These days, nobody needs Enterprise Support, anyw… aaaargh!
It was a dark and stormy day in early November, when the SUSE security team was invited to a heavily NDAed phone conference. During this call, they were briefed about three vulnerabilities involving speculative execution features of various CPUs.
What followed were many intense weeks of preparing the mitigating patches for what became known to the public as Meltdown and Spectre. Our kernel teams were heavily involved in a joint effort of the upstream kernel community, engineers from RedHat, from Intel and other CPU vendors, to create the PTI patch set (addressing Meltdown) and a variety of other changes designed to protect against Spectre.
This type of collaborative effort is Open Source at its best. This is what makes Linux so successful.
However, our work did not stop there, and this part of the story is about why having Enterprise support may be a good thing.
After an initial patch set against mainline was ready, parts of it began to get merged into mainline – and while the PTI patch set is upstream by now, some of the Spectre patches are still under, well, lively discussion. So your level of protection against Spectre depends quite a bit on whether your favorite Linux distributor does have a team of kernel experts that maintain their own kernel (and decided to apply Spectre patches), or not. If your Linux distributor is just rebuilding and repackaging the code from upstream projects, you’re probably still waiting for Spectre protection to arrive on your machines.
The biggest effort so far, however, has been in backporting this patch set to all kernel versions we have under support. And that’s 10+ kernel versions times 10,000 lines worth of patches.
It may seem like a trivial detail, but if you updated your SUSE machines, did you notice that your third party video drivers, and storage drivers, etc, just kept working? It’s worth pointing out that this is because our engineers managed to do these backports in a way that retains the entire kernel ABI – allowing third party kernel modules to continue to work without waiting for the third party vendor scrambling to rebuild their drivers for all the Linux versions they’re supporting. And this is because, after many years of working with Enterprise customers, they understand the importance of such “small” details, and have the expertise to do these things.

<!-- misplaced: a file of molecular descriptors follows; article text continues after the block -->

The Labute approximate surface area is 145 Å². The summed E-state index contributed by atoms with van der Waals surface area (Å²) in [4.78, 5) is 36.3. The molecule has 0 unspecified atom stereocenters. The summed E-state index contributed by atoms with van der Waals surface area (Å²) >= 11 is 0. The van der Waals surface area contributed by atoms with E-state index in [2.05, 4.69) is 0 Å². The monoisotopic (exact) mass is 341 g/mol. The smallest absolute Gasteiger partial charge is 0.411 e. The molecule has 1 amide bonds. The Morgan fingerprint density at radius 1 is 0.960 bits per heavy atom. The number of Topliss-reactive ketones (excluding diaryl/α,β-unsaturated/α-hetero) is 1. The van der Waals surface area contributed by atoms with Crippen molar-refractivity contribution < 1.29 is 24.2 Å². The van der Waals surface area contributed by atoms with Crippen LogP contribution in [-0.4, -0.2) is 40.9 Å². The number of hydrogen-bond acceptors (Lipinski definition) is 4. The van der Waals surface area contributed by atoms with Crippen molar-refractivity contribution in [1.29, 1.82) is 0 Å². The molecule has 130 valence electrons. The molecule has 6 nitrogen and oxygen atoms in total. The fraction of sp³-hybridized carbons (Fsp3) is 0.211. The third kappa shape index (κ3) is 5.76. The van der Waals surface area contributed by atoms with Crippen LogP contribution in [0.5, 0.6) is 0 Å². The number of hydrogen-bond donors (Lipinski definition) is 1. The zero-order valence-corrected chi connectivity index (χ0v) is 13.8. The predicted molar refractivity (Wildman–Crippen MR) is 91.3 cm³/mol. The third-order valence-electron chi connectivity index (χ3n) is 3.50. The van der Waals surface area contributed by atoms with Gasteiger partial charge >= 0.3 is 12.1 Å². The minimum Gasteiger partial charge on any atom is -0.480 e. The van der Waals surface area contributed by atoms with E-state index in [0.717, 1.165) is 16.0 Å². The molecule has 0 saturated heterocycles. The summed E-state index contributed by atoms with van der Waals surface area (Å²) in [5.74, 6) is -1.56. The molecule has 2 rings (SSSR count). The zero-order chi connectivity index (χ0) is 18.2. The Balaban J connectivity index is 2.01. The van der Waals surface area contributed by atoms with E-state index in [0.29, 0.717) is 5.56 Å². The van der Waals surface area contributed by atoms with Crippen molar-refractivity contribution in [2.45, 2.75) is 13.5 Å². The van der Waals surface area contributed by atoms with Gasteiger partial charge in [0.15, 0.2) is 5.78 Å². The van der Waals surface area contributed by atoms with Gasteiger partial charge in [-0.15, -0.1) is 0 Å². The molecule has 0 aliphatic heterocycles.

Once our kernel teams had completed a backport, QA Engineers would pounce on the kernel and hammer on it, in order to root out any regressions and ensure that the overall systems continued to work. Our openQA test automation ran several suites of kernel tests on each candidate kernel, each run comprising some 4,000 individual test cases, on several different hardware platforms, on bare metal as well as a guest under KVM and XEN. Independent of this, the SUSE Labs performed 72-hour stress tests on each kernel, exercising all of the modified code paths heavily, and performed a battery of performance tests.
Yes, we did find several regressions, which the kernel developers duly fixed.
And at the end of the day, we made it! When Meltdown and Spectre were disclosed, we were ready to release updates for the most widely used code streams, and were able to cover all other code streams under full support or LTSS within the next few days.
And even now, the story continues, as I write this. Where the first round of patches mainly focused on bringing up the defenses, we are now increasingly turning to fine-tuning the mitigating patches, improving their effectiveness, their ease of use, and reducing some of the performance impact of these changes.
Does everybody in the world need Enterprise support? No.
But if your business relies on the integrity and the protection of your Linux systems, you want a partner that has demonstrated the ability to effectively collaborate with the community in creating the necessary defenses, and to support the customer by delivering a comprehensive set of updates, in a timely manner.
Like SUSE Engineering.
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